In this episode we talk about what observation and what goes in the classroom behind close doors.
If the topic of observation is a relatively new one for you then take a look at the British council continuing professional development website:
In the podcast Lindsay referred to an article on onestopenglish which can be found here
The unplugged conference still has a website page which you can find here
If Dogme is new to you a good starting point might be D is for Dogme
The Hawthorne Effect is described on wikipedia.
Some of those camera sites we talked about can be found on:
The End of pod activity
As your commute is coming to an end, let’s look at how to do the self-observation we mentioned in the podcast. If there is no one to observe you then self-observation provides a way of helping you reflect on your teaching practice.
One way to self-observe is to record yourself, something made easy if you have a mobile phone. You can use this to record either audio or video. To record audio simply switch on a recorder at a section of the lesson you want to listen to. Video is a little trickier as you will need to be able to put your phone in a position to get a good view of what you wish to record. We find standing it on a desk pointing towards the board is one way to record yourself.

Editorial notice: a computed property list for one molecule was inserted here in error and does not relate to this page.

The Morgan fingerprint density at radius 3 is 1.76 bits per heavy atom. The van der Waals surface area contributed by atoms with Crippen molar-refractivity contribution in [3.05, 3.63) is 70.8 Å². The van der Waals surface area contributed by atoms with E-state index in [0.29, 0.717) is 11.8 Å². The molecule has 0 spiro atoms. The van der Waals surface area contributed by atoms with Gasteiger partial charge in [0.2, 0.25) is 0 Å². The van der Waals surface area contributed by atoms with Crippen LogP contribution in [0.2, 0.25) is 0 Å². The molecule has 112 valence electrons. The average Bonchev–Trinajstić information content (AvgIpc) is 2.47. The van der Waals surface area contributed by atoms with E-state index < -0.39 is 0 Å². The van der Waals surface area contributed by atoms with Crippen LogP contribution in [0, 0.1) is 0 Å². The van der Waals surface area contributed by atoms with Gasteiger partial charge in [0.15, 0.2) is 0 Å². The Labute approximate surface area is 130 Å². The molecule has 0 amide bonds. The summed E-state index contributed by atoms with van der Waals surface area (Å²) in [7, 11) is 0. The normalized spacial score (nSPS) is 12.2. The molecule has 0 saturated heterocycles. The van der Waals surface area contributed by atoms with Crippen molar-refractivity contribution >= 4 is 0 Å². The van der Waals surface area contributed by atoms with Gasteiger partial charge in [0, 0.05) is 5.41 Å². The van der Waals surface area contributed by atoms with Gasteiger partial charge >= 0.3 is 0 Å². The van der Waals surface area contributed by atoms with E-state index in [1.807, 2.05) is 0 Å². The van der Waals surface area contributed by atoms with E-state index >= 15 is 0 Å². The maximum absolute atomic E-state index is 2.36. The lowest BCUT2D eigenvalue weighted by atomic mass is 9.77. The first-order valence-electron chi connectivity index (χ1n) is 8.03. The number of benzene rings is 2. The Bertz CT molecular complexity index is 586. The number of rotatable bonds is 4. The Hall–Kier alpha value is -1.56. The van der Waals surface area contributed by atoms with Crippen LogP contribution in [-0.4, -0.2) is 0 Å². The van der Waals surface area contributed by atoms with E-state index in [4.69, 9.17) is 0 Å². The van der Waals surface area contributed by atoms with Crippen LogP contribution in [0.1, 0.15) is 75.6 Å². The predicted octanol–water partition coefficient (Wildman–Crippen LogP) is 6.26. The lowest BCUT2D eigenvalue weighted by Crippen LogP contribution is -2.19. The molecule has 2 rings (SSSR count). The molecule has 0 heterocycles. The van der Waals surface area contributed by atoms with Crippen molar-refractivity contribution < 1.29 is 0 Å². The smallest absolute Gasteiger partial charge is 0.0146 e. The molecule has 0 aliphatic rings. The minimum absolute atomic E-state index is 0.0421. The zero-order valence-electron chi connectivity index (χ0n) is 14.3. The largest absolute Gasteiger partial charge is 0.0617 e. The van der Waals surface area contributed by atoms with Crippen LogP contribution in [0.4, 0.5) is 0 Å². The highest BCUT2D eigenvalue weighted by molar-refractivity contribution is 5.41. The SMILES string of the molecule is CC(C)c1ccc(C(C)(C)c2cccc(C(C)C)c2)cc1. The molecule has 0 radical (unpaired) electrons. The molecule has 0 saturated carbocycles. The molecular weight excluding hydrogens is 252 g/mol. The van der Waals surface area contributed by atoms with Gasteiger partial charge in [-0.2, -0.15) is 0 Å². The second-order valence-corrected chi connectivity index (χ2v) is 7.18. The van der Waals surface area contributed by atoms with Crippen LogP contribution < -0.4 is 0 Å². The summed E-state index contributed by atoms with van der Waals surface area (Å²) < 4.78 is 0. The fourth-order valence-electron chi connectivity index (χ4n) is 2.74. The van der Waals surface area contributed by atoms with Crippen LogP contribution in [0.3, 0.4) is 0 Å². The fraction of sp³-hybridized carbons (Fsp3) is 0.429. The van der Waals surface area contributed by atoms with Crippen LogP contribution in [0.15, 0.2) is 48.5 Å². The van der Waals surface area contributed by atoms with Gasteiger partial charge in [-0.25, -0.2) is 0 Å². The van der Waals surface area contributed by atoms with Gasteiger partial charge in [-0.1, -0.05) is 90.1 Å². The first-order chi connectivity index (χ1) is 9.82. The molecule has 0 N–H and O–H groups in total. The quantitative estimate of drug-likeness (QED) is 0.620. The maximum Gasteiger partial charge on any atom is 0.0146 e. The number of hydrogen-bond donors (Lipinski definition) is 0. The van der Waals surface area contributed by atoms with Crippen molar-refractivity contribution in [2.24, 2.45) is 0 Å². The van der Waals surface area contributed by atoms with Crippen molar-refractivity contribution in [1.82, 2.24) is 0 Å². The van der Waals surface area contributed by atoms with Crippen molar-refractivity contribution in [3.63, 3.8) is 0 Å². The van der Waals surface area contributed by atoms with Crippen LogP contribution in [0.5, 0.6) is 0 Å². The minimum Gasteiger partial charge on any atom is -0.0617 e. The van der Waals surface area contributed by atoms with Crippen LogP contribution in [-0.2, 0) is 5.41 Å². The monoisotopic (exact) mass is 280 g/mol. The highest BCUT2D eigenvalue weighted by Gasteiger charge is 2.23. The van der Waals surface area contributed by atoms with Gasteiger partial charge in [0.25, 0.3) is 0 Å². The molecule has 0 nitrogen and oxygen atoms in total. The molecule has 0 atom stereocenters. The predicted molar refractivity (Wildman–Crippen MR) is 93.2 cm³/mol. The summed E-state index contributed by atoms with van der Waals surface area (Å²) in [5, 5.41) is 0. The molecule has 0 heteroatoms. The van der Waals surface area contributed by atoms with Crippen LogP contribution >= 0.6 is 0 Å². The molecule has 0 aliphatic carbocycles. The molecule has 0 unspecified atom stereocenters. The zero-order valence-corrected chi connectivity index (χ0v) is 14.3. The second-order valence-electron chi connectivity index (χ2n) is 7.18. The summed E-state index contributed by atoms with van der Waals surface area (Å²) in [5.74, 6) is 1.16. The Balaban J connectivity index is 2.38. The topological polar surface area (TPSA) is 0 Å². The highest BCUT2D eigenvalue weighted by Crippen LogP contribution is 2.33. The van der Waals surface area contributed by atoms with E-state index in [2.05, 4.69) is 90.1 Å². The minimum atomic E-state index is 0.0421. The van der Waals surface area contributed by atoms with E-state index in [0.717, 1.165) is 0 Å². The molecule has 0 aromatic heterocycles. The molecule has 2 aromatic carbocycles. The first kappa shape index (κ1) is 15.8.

Both ways of recording will help make you aware of things you do in the classroom you do not usually see. For example when Shaun first recorded himself, he realised how much he talked unnecessarily.
Once you have your clip, play it back and focus on one aspect. If you’re focusing on teacher talk then consider aspects such as how much you talk, is what you say useful for the students, do you give clear instructions. If you videoed yourself then you consider things such as your position in the classroom, how you might come across to the students and which you spend most time talking to.